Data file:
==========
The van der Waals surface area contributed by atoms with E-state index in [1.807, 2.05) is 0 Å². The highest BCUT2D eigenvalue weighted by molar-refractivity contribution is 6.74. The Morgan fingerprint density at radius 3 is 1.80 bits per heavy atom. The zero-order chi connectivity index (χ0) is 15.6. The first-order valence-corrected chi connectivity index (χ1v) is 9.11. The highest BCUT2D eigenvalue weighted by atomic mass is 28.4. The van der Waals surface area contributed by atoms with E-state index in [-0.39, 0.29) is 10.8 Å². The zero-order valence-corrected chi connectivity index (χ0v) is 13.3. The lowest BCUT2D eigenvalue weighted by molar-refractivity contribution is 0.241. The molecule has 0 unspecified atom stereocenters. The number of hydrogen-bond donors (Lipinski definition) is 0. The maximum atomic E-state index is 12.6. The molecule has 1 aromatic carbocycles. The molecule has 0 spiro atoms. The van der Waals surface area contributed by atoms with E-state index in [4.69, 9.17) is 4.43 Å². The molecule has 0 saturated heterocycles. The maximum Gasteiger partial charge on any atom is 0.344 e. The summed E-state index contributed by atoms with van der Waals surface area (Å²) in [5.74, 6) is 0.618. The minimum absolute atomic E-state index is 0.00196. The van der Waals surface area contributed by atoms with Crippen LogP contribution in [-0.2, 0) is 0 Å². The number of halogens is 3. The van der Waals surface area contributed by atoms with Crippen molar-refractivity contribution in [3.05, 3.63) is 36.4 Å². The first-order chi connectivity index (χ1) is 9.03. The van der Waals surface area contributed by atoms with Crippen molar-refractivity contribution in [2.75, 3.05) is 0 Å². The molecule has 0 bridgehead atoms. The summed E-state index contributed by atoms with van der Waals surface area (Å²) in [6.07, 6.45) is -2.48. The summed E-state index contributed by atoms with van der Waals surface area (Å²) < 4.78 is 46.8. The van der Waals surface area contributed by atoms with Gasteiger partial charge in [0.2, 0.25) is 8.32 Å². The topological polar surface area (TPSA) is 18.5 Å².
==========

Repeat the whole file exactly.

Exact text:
The van der Waals surface area contributed by atoms with E-state index in [1.807, 2.05) is 0 Å². The highest BCUT2D eigenvalue weighted by molar-refractivity contribution is 6.74. The Morgan fingerprint density at radius 3 is 1.80 bits per heavy atom. The zero-order chi connectivity index (χ0) is 15.6. The first-order valence-corrected chi connectivity index (χ1v) is 9.11. The highest BCUT2D eigenvalue weighted by atomic mass is 28.4. The van der Waals surface area contributed by atoms with E-state index in [-0.39, 0.29) is 10.8 Å². The zero-order valence-corrected chi connectivity index (χ0v) is 13.3. The lowest BCUT2D eigenvalue weighted by molar-refractivity contribution is 0.241. The molecule has 0 unspecified atom stereocenters. The number of hydrogen-bond donors (Lipinski definition) is 0. The maximum atomic E-state index is 12.6. The molecule has 1 aromatic carbocycles. The molecule has 0 spiro atoms. The van der Waals surface area contributed by atoms with E-state index in [4.69, 9.17) is 4.43 Å². The molecule has 0 saturated heterocycles. The maximum Gasteiger partial charge on any atom is 0.344 e. The summed E-state index contributed by atoms with van der Waals surface area (Å²) in [5.74, 6) is 0.618. The minimum absolute atomic E-state index is 0.00196. The van der Waals surface area contributed by atoms with Crippen LogP contribution in [-0.2, 0) is 0 Å². The number of halogens is 3. The van der Waals surface area contributed by atoms with Crippen molar-refractivity contribution in [3.05, 3.63) is 36.4 Å². The first-order chi connectivity index (χ1) is 9.03. The van der Waals surface area contributed by atoms with Crippen molar-refractivity contribution in [2.75, 3.05) is 0 Å². The molecule has 0 bridgehead atoms. The summed E-state index contributed by atoms with van der Waals surface area (Å²) in [6.07, 6.45) is -2.48. The summed E-state index contributed by atoms with van der Waals surface area (Å²) < 4.78 is 46.8. The van der Waals surface area contributed by atoms with Gasteiger partial charge in [0.2, 0.25) is 8.32 Å². The topological polar surface area (TPSA) is 18.5 Å².